As companies continue to move away from developing software in-house, they've been relying on Software-as-a-Service (SaaS) vendors to provide the services they need. In fact, the average company spent 78% more on SaaS products in 2018 compared to 2017.
But before jumping right in and signing up with a SaaS vendor, it's crucial that you have a firm agreement in place so that you get what you're expecting from the product and service(s) they provide. The last thing you want is to be locked in with a vendor that's not meeting your business requirements.
That's why we've turned to industry experts to learn more about what a service-level agreement (SLA) is, why you need one, and what you should look for before signing one.
An SLA outlines what the vendor intends to provide, and the client expects to receive regarding a particular service. It’s not a contract that’s exclusive to the SaaS industry, but "all commercial SaaS vendors offer SLAs," according to Louis Gottfried, director of technology at WineGlass Marketing.
The agreement could "include details of availability and services as well as technical details," explained John Mason, director of customer experience at Nextiva. A typical SLA will outline metrics to measure the performance of a service, and the penalties if a vendor doesn't meet these requirements.
SLAs are crucial for you to ensure the vendors you rely on will deliver on their commitments. "The point of the SLA is to assure the SaaS customer that if there is a service interruption, the SaaS vendor will have people and practices in place to resolve the disruption as soon as possible," explained Gottfried. In other words, the SLA gives you confidence that your vendors are prepared to mitigate issues promptly if they should arise.
"If [SaaS vendors] cannot live up to their SLA," Gottfried said, "the SaaS customer has a mechanism to either recover loss in revenue or terminate the vendor relationship." If a vendor can't meet the performance requirements of the SLA, this could negatively impact the bottom line of your business, so the agreement is meant to mitigate these risks for SaaS clients.
"Since every organization has different needs you have to do your homework when it comes to SLAs," said Mason. You need an SLA that meets your particular company's expectations and should negotiate on what matters most to your organization. Here are some key areas to consider before signing an SLA.
A disruption in your SaaS could lead to a disruption to your customers, so you need your vendor to guarantee uptime of their service. "The industry standard for uptime is three nines (99.9%)," Gottfried continued, but he usually looks for services "that offer five nines of uptime (99.999%)." If a vendor can offer five nines, you know that they're confident in their services.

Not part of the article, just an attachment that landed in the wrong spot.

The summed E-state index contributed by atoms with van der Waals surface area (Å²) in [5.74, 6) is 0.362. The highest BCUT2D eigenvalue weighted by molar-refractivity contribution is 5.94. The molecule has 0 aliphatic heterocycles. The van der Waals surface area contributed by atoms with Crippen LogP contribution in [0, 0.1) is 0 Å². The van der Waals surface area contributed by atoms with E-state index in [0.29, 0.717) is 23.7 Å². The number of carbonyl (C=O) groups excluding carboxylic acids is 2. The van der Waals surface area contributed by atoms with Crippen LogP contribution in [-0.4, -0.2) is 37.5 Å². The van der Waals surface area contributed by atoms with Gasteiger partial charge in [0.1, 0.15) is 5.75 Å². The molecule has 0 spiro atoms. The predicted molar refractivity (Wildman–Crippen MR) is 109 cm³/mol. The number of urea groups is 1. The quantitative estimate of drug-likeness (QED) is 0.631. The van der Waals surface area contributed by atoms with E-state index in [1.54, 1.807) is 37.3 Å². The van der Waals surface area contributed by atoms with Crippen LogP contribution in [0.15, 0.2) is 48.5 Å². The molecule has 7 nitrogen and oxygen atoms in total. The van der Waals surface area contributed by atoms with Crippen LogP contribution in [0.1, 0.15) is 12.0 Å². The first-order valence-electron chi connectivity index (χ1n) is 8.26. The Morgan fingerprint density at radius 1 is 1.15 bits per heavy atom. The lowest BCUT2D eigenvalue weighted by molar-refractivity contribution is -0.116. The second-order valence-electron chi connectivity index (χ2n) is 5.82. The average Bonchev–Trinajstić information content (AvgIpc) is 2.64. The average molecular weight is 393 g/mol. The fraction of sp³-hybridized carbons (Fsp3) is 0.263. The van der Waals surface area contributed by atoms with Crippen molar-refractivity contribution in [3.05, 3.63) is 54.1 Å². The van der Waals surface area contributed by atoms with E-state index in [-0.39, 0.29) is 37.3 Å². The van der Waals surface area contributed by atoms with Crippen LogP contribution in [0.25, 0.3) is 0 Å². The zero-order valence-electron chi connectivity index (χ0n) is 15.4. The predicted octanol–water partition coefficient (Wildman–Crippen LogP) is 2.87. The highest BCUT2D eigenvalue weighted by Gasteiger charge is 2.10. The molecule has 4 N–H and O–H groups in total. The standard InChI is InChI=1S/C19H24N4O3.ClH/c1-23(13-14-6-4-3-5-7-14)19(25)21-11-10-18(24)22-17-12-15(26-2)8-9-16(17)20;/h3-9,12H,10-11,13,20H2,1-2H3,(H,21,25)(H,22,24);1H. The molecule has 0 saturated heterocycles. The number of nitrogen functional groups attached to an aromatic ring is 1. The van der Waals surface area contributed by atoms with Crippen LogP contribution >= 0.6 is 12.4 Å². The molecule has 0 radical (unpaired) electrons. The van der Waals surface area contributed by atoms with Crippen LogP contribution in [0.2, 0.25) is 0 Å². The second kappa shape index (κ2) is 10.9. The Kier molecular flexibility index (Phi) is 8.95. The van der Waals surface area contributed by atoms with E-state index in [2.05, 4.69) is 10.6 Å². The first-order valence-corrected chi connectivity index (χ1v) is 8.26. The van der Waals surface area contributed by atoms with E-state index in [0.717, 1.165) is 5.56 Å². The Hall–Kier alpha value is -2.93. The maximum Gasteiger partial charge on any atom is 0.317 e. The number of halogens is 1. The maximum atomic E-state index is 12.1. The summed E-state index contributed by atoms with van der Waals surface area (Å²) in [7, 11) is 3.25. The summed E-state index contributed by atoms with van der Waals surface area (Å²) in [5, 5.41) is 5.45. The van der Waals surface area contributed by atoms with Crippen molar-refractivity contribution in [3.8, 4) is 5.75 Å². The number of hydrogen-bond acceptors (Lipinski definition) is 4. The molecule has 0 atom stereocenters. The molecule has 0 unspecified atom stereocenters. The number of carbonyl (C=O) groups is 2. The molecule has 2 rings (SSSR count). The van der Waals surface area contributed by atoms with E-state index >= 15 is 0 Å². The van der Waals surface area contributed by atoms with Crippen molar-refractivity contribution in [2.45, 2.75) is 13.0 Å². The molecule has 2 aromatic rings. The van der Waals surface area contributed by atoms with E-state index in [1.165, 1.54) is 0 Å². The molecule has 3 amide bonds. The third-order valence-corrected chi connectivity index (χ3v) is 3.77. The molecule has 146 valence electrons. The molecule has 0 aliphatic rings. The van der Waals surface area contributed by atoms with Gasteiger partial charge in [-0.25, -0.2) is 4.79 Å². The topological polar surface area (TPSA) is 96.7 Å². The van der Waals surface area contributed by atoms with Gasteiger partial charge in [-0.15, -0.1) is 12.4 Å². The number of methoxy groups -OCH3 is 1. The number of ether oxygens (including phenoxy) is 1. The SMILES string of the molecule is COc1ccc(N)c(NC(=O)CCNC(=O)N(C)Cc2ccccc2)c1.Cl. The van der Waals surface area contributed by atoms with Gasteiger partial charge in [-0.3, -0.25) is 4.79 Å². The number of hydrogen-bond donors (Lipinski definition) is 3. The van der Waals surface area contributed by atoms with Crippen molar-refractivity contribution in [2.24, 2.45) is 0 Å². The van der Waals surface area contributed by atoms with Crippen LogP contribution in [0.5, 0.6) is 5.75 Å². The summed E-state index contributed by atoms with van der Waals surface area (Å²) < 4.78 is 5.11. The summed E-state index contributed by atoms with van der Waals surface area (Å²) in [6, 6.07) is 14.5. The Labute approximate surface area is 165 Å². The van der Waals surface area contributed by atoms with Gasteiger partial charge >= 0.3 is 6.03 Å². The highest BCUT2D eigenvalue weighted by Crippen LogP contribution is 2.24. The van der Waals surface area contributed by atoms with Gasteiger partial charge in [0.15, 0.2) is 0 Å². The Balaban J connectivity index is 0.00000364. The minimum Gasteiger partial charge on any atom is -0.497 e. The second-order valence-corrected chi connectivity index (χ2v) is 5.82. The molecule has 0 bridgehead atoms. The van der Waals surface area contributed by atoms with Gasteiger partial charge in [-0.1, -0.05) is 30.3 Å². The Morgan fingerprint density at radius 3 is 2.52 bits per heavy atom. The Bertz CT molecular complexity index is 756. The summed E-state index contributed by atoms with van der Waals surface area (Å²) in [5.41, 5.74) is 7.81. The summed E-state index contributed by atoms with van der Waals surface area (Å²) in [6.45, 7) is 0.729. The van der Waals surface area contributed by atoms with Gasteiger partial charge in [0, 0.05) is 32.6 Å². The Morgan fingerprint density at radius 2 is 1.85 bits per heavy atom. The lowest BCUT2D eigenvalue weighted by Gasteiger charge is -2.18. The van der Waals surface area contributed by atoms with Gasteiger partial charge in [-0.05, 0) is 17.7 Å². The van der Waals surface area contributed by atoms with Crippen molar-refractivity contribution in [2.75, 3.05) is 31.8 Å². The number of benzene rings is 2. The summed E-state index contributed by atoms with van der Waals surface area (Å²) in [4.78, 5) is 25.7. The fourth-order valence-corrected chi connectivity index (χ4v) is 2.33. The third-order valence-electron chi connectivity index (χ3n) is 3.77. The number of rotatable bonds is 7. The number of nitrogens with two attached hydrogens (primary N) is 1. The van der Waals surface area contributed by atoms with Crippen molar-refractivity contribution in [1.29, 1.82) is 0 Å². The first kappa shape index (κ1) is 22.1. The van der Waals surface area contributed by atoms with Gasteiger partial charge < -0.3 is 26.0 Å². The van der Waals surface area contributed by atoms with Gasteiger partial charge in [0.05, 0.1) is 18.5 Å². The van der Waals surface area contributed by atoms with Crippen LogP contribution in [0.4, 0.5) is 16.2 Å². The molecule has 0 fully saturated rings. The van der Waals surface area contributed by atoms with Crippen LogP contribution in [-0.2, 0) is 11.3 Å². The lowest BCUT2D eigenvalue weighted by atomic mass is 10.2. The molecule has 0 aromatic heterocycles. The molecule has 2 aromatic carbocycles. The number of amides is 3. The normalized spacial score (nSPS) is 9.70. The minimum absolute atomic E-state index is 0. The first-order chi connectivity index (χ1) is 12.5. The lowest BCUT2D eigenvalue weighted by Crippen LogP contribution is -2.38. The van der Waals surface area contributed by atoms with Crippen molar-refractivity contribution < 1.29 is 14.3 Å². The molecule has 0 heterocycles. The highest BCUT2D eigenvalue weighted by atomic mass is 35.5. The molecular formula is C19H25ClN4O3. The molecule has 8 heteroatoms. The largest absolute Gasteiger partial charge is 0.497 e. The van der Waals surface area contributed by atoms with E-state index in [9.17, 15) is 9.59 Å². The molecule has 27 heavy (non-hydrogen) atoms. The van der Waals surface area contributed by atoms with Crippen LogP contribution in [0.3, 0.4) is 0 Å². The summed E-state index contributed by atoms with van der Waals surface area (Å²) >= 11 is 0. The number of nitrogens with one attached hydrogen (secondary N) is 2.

Poor service can affect the customer experience you provide, and therefore, your business success. That's why you need an SLA that ensures the vendor will compensate you for downtime or failure to meet other performance measures. "In terms of penalties," said Gottfried, "most companies will give you limited credit towards your SaaS payment due to downtime." Beyond that, some insurance companies will protect you from downtime or data loss, but this type of coverage can be expensive.
"Every SLA will also include some kind of exclusion clause mostly to cover software maintenance and acts of disruption caused by the customer themselves," explained Gottfried. If you don't use the service as intended, the vendor shouldn't be responsible for things that go wrong. Along with these types of exclusions, most SLAs will have exclusions for random acts of nature like natural disasters or other events that neither party could have predicted.
If you're not getting the service level you expected, you need to be able to terminate the agreement without penalties. "Look for the right to terminate based on things like uptime, inability to respond to service requests and not maintaining proper security (data breaches)," advised Gottfried. These adverse situations can have a dramatic impact on your business, so you need the right to end service immediately if they do occur.
You want the vendor to regularly provide you with reports on the performance metrics outlined in the SLA, so you know that expectations are being met. In addition, Gottfried suggested that brands "check to see if their SaaS vendor provides a real-time status page and that they are transparent about disruptions and provide historical information about any service downtime."
Finally, Mason concluded that "SLAs were created to protect the customer and the vendor," and so it’s vital that you not only comb through an SLA before signing it, but you also ask questions and negotiate where possible.
OUR BLOG IS FULL OF DTC TIPS AND YOU'LL WANT TO READ IT!
Enter your email address to receive notifications of new blog posts.